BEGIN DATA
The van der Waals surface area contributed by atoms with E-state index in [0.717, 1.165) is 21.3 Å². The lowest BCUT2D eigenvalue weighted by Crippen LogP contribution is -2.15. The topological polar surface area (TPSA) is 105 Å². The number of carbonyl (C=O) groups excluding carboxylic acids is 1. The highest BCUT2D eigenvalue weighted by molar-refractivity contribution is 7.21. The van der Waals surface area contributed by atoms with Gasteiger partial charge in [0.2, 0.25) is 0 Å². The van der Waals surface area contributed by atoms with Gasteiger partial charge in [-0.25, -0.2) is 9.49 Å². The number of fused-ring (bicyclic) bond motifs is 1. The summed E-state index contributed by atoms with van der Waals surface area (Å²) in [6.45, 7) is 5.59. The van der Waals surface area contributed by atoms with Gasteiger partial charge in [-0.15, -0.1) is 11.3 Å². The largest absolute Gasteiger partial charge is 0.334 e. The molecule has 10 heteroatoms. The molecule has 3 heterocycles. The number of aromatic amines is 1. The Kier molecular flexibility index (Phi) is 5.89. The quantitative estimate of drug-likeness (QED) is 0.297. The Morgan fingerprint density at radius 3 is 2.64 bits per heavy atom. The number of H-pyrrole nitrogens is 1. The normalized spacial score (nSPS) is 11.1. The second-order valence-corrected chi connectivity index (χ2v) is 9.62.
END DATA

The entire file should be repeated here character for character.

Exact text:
The van der Waals surface area contributed by atoms with E-state index in [0.717, 1.165) is 21.3 Å². The lowest BCUT2D eigenvalue weighted by Crippen LogP contribution is -2.15. The topological polar surface area (TPSA) is 105 Å². The number of carbonyl (C=O) groups excluding carboxylic acids is 1. The highest BCUT2D eigenvalue weighted by molar-refractivity contribution is 7.21. The van der Waals surface area contributed by atoms with Gasteiger partial charge in [0.2, 0.25) is 0 Å². The van der Waals surface area contributed by atoms with Gasteiger partial charge in [-0.25, -0.2) is 9.49 Å². The number of fused-ring (bicyclic) bond motifs is 1. The summed E-state index contributed by atoms with van der Waals surface area (Å²) in [6.45, 7) is 5.59. The van der Waals surface area contributed by atoms with Gasteiger partial charge in [-0.15, -0.1) is 11.3 Å². The largest absolute Gasteiger partial charge is 0.334 e. The molecule has 10 heteroatoms. The molecule has 3 heterocycles. The number of aromatic amines is 1. The Kier molecular flexibility index (Phi) is 5.89. The quantitative estimate of drug-likeness (QED) is 0.297. The Morgan fingerprint density at radius 3 is 2.64 bits per heavy atom. The number of H-pyrrole nitrogens is 1. The normalized spacial score (nSPS) is 11.1. The second-order valence-corrected chi connectivity index (χ2v) is 9.62.